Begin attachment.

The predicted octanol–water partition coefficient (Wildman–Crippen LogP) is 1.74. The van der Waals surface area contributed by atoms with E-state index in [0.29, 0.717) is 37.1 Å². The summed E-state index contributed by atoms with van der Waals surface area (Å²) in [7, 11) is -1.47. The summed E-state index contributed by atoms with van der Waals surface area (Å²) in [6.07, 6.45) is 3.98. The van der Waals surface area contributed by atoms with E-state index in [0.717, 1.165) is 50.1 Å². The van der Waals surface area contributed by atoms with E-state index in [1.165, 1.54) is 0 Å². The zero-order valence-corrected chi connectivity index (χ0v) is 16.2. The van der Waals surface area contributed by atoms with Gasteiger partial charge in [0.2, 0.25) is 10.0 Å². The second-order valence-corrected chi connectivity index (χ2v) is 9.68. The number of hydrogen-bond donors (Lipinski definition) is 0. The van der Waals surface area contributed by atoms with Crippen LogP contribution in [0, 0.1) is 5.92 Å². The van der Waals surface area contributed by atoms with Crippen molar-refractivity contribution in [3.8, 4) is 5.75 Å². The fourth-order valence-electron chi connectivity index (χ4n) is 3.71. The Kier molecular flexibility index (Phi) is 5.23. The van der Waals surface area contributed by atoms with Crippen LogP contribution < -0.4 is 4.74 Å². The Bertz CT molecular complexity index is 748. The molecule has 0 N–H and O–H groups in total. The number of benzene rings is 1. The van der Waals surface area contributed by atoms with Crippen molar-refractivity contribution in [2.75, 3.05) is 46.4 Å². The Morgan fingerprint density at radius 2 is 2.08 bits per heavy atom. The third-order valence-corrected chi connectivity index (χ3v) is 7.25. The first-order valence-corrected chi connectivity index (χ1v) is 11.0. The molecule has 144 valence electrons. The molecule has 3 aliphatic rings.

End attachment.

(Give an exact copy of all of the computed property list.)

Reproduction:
The predicted octanol–water partition coefficient (Wildman–Crippen LogP) is 1.74. The van der Waals surface area contributed by atoms with E-state index in [0.29, 0.717) is 37.1 Å². The summed E-state index contributed by atoms with van der Waals surface area (Å²) in [7, 11) is -1.47. The summed E-state index contributed by atoms with van der Waals surface area (Å²) in [6.07, 6.45) is 3.98. The van der Waals surface area contributed by atoms with E-state index in [0.717, 1.165) is 50.1 Å². The van der Waals surface area contributed by atoms with E-state index in [1.165, 1.54) is 0 Å². The zero-order valence-corrected chi connectivity index (χ0v) is 16.2. The van der Waals surface area contributed by atoms with Gasteiger partial charge in [0.2, 0.25) is 10.0 Å². The second-order valence-corrected chi connectivity index (χ2v) is 9.68. The number of hydrogen-bond donors (Lipinski definition) is 0. The van der Waals surface area contributed by atoms with Crippen LogP contribution in [0, 0.1) is 5.92 Å². The van der Waals surface area contributed by atoms with Crippen molar-refractivity contribution in [3.8, 4) is 5.75 Å². The fourth-order valence-electron chi connectivity index (χ4n) is 3.71. The Kier molecular flexibility index (Phi) is 5.23. The van der Waals surface area contributed by atoms with Crippen LogP contribution < -0.4 is 4.74 Å². The Bertz CT molecular complexity index is 748. The molecule has 0 N–H and O–H groups in total. The number of benzene rings is 1. The van der Waals surface area contributed by atoms with Crippen molar-refractivity contribution in [2.75, 3.05) is 46.4 Å². The Morgan fingerprint density at radius 2 is 2.08 bits per heavy atom. The third-order valence-corrected chi connectivity index (χ3v) is 7.25. The first-order valence-corrected chi connectivity index (χ1v) is 11.0. The molecule has 144 valence electrons. The molecule has 3 aliphatic rings.